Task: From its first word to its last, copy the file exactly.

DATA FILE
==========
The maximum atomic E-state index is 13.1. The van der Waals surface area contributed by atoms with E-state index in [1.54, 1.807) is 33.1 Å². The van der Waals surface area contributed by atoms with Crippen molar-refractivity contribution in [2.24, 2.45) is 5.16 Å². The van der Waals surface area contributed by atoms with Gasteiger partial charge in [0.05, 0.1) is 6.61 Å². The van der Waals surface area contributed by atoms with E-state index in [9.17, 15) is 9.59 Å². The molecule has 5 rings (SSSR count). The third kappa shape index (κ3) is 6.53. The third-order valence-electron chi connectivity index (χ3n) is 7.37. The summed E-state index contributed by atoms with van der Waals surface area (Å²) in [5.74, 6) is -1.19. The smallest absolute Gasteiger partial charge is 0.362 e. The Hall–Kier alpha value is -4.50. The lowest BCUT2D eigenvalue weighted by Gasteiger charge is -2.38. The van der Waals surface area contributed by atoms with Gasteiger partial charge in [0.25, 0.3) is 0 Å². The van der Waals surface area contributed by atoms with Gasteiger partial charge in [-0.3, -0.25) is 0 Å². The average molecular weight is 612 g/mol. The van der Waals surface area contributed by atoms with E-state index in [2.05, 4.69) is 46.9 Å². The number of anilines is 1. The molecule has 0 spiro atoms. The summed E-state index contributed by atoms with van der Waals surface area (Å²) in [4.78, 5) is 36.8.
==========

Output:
The maximum atomic E-state index is 13.1. The van der Waals surface area contributed by atoms with E-state index in [1.54, 1.807) is 33.1 Å². The van der Waals surface area contributed by atoms with Crippen molar-refractivity contribution in [2.24, 2.45) is 5.16 Å². The van der Waals surface area contributed by atoms with Gasteiger partial charge in [0.05, 0.1) is 6.61 Å². The van der Waals surface area contributed by atoms with E-state index in [9.17, 15) is 9.59 Å². The molecule has 5 rings (SSSR count). The third kappa shape index (κ3) is 6.53. The third-order valence-electron chi connectivity index (χ3n) is 7.37. The summed E-state index contributed by atoms with van der Waals surface area (Å²) in [5.74, 6) is -1.19. The smallest absolute Gasteiger partial charge is 0.362 e. The Hall–Kier alpha value is -4.50. The lowest BCUT2D eigenvalue weighted by Gasteiger charge is -2.38. The van der Waals surface area contributed by atoms with Gasteiger partial charge in [0.25, 0.3) is 0 Å². The van der Waals surface area contributed by atoms with Gasteiger partial charge in [-0.3, -0.25) is 0 Å². The average molecular weight is 612 g/mol. The van der Waals surface area contributed by atoms with E-state index in [2.05, 4.69) is 46.9 Å². The number of anilines is 1. The molecule has 0 spiro atoms. The summed E-state index contributed by atoms with van der Waals surface area (Å²) in [4.78, 5) is 36.8.